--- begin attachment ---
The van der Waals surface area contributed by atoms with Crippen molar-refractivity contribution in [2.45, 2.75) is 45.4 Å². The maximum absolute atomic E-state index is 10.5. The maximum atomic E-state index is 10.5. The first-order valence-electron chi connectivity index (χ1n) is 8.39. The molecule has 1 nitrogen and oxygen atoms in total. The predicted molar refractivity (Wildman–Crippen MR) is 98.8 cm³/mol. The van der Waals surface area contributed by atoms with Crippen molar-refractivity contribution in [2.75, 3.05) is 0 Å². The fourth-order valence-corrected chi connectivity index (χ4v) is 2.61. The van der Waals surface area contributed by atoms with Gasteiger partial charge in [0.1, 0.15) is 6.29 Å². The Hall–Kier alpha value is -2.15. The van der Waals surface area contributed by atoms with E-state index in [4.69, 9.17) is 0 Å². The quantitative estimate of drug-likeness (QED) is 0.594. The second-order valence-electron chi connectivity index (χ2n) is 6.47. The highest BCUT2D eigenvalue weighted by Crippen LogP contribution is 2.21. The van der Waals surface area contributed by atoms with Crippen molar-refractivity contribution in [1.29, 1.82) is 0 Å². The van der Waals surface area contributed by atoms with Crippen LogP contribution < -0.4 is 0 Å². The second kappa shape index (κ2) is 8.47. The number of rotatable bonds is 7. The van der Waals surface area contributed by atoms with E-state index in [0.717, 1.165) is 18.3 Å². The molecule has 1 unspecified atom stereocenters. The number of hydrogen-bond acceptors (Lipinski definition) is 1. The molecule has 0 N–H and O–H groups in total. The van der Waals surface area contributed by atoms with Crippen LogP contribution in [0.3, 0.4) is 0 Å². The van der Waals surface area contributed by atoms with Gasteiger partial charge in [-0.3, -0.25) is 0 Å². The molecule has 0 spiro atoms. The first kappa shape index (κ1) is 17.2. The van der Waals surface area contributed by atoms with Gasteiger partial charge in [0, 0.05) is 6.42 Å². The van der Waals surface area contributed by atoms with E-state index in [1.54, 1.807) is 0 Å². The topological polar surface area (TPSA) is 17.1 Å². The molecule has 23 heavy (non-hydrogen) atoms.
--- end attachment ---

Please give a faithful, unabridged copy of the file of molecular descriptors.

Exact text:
The van der Waals surface area contributed by atoms with Crippen molar-refractivity contribution in [2.45, 2.75) is 45.4 Å². The maximum absolute atomic E-state index is 10.5. The maximum atomic E-state index is 10.5. The first-order valence-electron chi connectivity index (χ1n) is 8.39. The molecule has 1 nitrogen and oxygen atoms in total. The predicted molar refractivity (Wildman–Crippen MR) is 98.8 cm³/mol. The van der Waals surface area contributed by atoms with Crippen molar-refractivity contribution in [2.75, 3.05) is 0 Å². The fourth-order valence-corrected chi connectivity index (χ4v) is 2.61. The van der Waals surface area contributed by atoms with Gasteiger partial charge in [0.1, 0.15) is 6.29 Å². The Hall–Kier alpha value is -2.15. The van der Waals surface area contributed by atoms with E-state index in [4.69, 9.17) is 0 Å². The quantitative estimate of drug-likeness (QED) is 0.594. The second-order valence-electron chi connectivity index (χ2n) is 6.47. The highest BCUT2D eigenvalue weighted by Crippen LogP contribution is 2.21. The van der Waals surface area contributed by atoms with Crippen molar-refractivity contribution in [1.29, 1.82) is 0 Å². The van der Waals surface area contributed by atoms with Crippen LogP contribution < -0.4 is 0 Å². The second kappa shape index (κ2) is 8.47. The number of rotatable bonds is 7. The van der Waals surface area contributed by atoms with E-state index in [0.717, 1.165) is 18.3 Å². The molecule has 1 unspecified atom stereocenters. The number of hydrogen-bond acceptors (Lipinski definition) is 1. The molecule has 0 N–H and O–H groups in total. The van der Waals surface area contributed by atoms with Crippen LogP contribution in [0.3, 0.4) is 0 Å². The van der Waals surface area contributed by atoms with Gasteiger partial charge in [-0.3, -0.25) is 0 Å². The molecule has 0 spiro atoms. The first kappa shape index (κ1) is 17.2. The van der Waals surface area contributed by atoms with Gasteiger partial charge in [0, 0.05) is 6.42 Å². The van der Waals surface area contributed by atoms with E-state index in [1.54, 1.807) is 0 Å². The topological polar surface area (TPSA) is 17.1 Å². The molecule has 23 heavy (non-hydrogen) atoms.